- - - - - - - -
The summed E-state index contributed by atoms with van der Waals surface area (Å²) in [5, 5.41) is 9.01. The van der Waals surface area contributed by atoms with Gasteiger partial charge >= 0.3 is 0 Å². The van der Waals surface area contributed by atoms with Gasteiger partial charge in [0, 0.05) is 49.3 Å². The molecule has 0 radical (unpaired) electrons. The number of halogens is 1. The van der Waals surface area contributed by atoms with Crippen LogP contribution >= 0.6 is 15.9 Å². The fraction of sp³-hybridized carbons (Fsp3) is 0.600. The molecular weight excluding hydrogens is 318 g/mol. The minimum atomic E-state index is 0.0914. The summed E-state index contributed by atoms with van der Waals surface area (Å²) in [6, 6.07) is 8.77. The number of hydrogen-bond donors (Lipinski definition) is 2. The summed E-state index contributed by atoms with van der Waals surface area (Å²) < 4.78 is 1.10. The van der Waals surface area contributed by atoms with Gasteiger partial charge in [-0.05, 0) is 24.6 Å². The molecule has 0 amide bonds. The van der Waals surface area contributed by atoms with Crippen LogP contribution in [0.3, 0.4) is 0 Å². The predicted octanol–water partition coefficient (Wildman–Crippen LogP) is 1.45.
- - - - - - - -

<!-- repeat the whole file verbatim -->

The summed E-state index contributed by atoms with van der Waals surface area (Å²) in [5, 5.41) is 9.01. The van der Waals surface area contributed by atoms with Gasteiger partial charge >= 0.3 is 0 Å². The van der Waals surface area contributed by atoms with Gasteiger partial charge in [0, 0.05) is 49.3 Å². The molecule has 0 radical (unpaired) electrons. The number of halogens is 1. The van der Waals surface area contributed by atoms with Crippen LogP contribution >= 0.6 is 15.9 Å². The fraction of sp³-hybridized carbons (Fsp3) is 0.600. The molecular weight excluding hydrogens is 318 g/mol. The minimum atomic E-state index is 0.0914. The summed E-state index contributed by atoms with van der Waals surface area (Å²) in [6, 6.07) is 8.77. The number of hydrogen-bond donors (Lipinski definition) is 2. The summed E-state index contributed by atoms with van der Waals surface area (Å²) < 4.78 is 1.10. The van der Waals surface area contributed by atoms with Gasteiger partial charge in [-0.05, 0) is 24.6 Å². The molecule has 0 amide bonds. The van der Waals surface area contributed by atoms with Crippen LogP contribution in [0.3, 0.4) is 0 Å². The predicted octanol–water partition coefficient (Wildman–Crippen LogP) is 1.45.